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brettvdb's avatar

I am planning a trip to Macchu Picchu in March. What should my itinerary look like?

Asked by brettvdb (1192points) October 11th, 2010

I have always wanted to do the Inka trail and see Macchu Picchu, so I’ve decided to book time off work and go with my girlfriend in March. The problem is, I don’t know much about Peru or what else there is to do around Macchu Picchu and Cuzco.

The trip will be 10 days long. Does anyone have recommendations for the Inka Trail, guides, places to stay, things to do around Macchu Picchu, places to go, or even a potential itinerary?

Would love any advice anyone can give me.

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2 Answers

janbb's avatar

I know you will want to go to Cuzco first and get acclimated to the altitude before hiking. If you have the money, you might want to consider going with a small guided group trip such as those run by Classic Journeys or OAT. Otherwise, I would sugget checking out their websites to see what their itineraries are like. I haven’t been to Macchu Picchu yet so I can’t make specific recommendations, but I followed the Classic Journeys itinerary when we went to Costa Rica and it worked well.

GeorgeGee's avatar

There’s almost nothing to do around Machu Picchu outside of visiting the historic site (which is absolutely awesome). The nearby town of Aguas Calientes is kind of a dump, with overpriced bars, touristy restaurants and souvenir shops. There was only one other thing to do there, a place to get hot spring-fed baths.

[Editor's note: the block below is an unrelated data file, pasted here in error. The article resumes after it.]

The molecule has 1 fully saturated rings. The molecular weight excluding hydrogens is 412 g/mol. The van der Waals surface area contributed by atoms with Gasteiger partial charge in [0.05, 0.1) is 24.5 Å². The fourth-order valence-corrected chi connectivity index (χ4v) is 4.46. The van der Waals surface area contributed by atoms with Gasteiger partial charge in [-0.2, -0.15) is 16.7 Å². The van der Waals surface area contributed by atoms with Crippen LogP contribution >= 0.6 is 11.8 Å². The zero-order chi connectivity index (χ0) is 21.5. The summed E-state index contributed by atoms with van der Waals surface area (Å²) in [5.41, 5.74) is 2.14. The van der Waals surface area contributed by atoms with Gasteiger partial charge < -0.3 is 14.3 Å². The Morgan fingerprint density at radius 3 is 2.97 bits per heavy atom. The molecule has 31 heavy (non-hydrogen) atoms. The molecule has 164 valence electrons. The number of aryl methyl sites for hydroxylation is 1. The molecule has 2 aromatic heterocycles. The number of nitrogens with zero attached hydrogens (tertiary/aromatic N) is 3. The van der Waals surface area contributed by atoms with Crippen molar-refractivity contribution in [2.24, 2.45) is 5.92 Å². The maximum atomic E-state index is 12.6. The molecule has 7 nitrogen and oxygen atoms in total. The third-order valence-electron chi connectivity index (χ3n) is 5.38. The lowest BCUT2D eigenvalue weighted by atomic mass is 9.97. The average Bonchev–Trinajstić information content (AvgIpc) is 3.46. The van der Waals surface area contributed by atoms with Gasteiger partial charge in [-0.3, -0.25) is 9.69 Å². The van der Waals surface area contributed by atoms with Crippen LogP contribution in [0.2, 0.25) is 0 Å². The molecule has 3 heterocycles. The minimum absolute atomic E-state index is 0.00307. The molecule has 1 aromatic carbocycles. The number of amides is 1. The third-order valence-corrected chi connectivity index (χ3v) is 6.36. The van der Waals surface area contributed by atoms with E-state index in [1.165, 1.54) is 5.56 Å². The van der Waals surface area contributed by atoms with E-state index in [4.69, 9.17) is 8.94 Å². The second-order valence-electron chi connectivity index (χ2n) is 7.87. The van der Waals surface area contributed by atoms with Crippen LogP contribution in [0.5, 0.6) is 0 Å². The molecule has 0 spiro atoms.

I would plan on spending 2 days in Lima, stay in Miraflores and hit the beach while you’re there. You’ll want to fly to Cuzco, the bus takes forever.
Head to Cuzco and spend 2 nights there. It’s at a very high altitude and it might take you that long to start feeling good and breathing right, but it’s a very interesting place.
The train to Augas Calientes takes 4 hours. Plan to spend another 2 nights there. The “backpacker” train leaves 6:50 am and arrives at 10:50. If you like hiking, hike to Machu Picchu the first day; you’ll probably want to take the bus back though. Most hikers end up in one of the four or so bars in Aguas Calientes the first night, BS’ing in English until late in the night because there’s nothing else to do.
The next morning get up early and take the bus to Machu Picchu and head straight to climb up Wayna Picchu, the mountain peak behind the ruins. They close it off later, and it’s first come first served. It’s moderately strenuous, not as bad as it looks, but it’s amazing and you’ll brag about it for the rest of your life.
In the remaining days of your visit I’d suggest either an Amazon jungle tour, or visiting smaller archeological sites outside Lima, or if you can afford it, Fly to Nazca.
BTW, Listen careful to warnings about places NOT to go. There are some neighborhoods in Lima for instance that tourists should not go into. Apparently even the police are scared to go into them. But overall I didn’t have any problems except for my travelers checks being stolen from my bags while they were checked at a hotel. They were replaced by the t.c. company though I was scolded about how I shouldn’t have left them in my bags.
have a good trip!

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